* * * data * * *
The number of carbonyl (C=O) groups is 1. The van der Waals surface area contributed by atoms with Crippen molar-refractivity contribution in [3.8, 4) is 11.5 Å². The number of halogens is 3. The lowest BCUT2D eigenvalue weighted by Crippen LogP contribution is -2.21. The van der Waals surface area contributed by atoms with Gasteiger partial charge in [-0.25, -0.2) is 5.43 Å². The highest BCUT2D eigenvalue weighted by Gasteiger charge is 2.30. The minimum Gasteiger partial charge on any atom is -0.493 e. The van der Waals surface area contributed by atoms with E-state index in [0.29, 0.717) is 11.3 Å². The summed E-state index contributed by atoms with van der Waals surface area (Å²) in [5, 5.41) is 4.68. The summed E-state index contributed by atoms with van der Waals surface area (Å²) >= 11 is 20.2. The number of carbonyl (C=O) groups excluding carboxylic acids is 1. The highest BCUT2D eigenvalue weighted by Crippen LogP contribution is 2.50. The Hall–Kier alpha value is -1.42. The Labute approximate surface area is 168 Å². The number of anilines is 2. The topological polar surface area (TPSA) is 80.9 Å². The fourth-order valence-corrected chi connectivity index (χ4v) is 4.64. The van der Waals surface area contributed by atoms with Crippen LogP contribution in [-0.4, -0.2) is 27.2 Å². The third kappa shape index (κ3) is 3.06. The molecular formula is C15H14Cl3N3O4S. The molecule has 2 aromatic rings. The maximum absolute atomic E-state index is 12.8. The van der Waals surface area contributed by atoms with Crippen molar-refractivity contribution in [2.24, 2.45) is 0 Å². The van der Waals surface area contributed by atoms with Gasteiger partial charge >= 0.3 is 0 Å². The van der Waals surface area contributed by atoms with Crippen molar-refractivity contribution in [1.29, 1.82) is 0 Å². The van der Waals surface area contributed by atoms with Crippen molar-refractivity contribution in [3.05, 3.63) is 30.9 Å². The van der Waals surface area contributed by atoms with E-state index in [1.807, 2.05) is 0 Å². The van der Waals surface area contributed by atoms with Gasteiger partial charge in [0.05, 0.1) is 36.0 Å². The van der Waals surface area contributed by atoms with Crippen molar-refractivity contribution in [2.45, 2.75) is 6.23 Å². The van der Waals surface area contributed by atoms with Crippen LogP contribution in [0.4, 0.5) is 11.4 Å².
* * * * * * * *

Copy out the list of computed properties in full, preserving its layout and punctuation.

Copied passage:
The number of carbonyl (C=O) groups is 1. The van der Waals surface area contributed by atoms with Crippen molar-refractivity contribution in [3.8, 4) is 11.5 Å². The number of halogens is 3. The lowest BCUT2D eigenvalue weighted by Crippen LogP contribution is -2.21. The van der Waals surface area contributed by atoms with Gasteiger partial charge in [-0.25, -0.2) is 5.43 Å². The highest BCUT2D eigenvalue weighted by Gasteiger charge is 2.30. The minimum Gasteiger partial charge on any atom is -0.493 e. The van der Waals surface area contributed by atoms with E-state index in [0.29, 0.717) is 11.3 Å². The summed E-state index contributed by atoms with van der Waals surface area (Å²) in [5, 5.41) is 4.68. The summed E-state index contributed by atoms with van der Waals surface area (Å²) >= 11 is 20.2. The number of carbonyl (C=O) groups excluding carboxylic acids is 1. The highest BCUT2D eigenvalue weighted by Crippen LogP contribution is 2.50. The Hall–Kier alpha value is -1.42. The Labute approximate surface area is 168 Å². The number of anilines is 2. The topological polar surface area (TPSA) is 80.9 Å². The fourth-order valence-corrected chi connectivity index (χ4v) is 4.64. The van der Waals surface area contributed by atoms with Crippen LogP contribution in [-0.4, -0.2) is 27.2 Å². The third kappa shape index (κ3) is 3.06. The molecular formula is C15H14Cl3N3O4S. The molecule has 2 aromatic rings. The maximum absolute atomic E-state index is 12.8. The van der Waals surface area contributed by atoms with Crippen molar-refractivity contribution in [2.24, 2.45) is 0 Å². The van der Waals surface area contributed by atoms with Gasteiger partial charge >= 0.3 is 0 Å². The van der Waals surface area contributed by atoms with Crippen molar-refractivity contribution in [1.29, 1.82) is 0 Å². The van der Waals surface area contributed by atoms with Crippen molar-refractivity contribution in [3.05, 3.63) is 30.9 Å². The van der Waals surface area contributed by atoms with E-state index in [1.807, 2.05) is 0 Å². The van der Waals surface area contributed by atoms with Gasteiger partial charge in [0.05, 0.1) is 36.0 Å². The van der Waals surface area contributed by atoms with Crippen molar-refractivity contribution in [2.45, 2.75) is 6.23 Å². The van der Waals surface area contributed by atoms with Crippen LogP contribution in [0.4, 0.5) is 11.4 Å².